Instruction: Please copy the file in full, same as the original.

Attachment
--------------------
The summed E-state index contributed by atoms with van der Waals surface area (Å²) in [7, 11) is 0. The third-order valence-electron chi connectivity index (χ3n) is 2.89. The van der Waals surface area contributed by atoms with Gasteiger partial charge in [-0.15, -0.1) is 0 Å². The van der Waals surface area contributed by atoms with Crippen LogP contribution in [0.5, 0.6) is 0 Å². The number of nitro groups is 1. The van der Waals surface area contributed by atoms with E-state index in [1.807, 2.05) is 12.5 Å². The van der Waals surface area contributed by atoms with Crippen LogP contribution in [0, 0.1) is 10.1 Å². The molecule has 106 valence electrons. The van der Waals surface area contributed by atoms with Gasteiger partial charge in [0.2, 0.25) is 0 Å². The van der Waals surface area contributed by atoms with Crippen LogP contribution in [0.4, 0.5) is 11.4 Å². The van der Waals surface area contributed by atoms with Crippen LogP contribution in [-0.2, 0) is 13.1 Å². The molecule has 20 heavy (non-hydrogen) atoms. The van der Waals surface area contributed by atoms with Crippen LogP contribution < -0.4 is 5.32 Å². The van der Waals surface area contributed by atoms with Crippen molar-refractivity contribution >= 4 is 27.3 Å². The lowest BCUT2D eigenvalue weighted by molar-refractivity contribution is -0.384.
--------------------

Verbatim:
The summed E-state index contributed by atoms with van der Waals surface area (Å²) in [7, 11) is 0. The third-order valence-electron chi connectivity index (χ3n) is 2.89. The van der Waals surface area contributed by atoms with Gasteiger partial charge in [-0.15, -0.1) is 0 Å². The van der Waals surface area contributed by atoms with Crippen LogP contribution in [0.5, 0.6) is 0 Å². The number of nitro groups is 1. The van der Waals surface area contributed by atoms with E-state index in [1.807, 2.05) is 12.5 Å². The van der Waals surface area contributed by atoms with Crippen LogP contribution in [0, 0.1) is 10.1 Å². The molecule has 106 valence electrons. The van der Waals surface area contributed by atoms with Gasteiger partial charge in [0.2, 0.25) is 0 Å². The van der Waals surface area contributed by atoms with Crippen LogP contribution in [0.4, 0.5) is 11.4 Å². The van der Waals surface area contributed by atoms with Crippen LogP contribution in [-0.2, 0) is 13.1 Å². The molecule has 20 heavy (non-hydrogen) atoms. The van der Waals surface area contributed by atoms with Crippen LogP contribution < -0.4 is 5.32 Å². The van der Waals surface area contributed by atoms with Crippen molar-refractivity contribution >= 4 is 27.3 Å². The lowest BCUT2D eigenvalue weighted by molar-refractivity contribution is -0.384.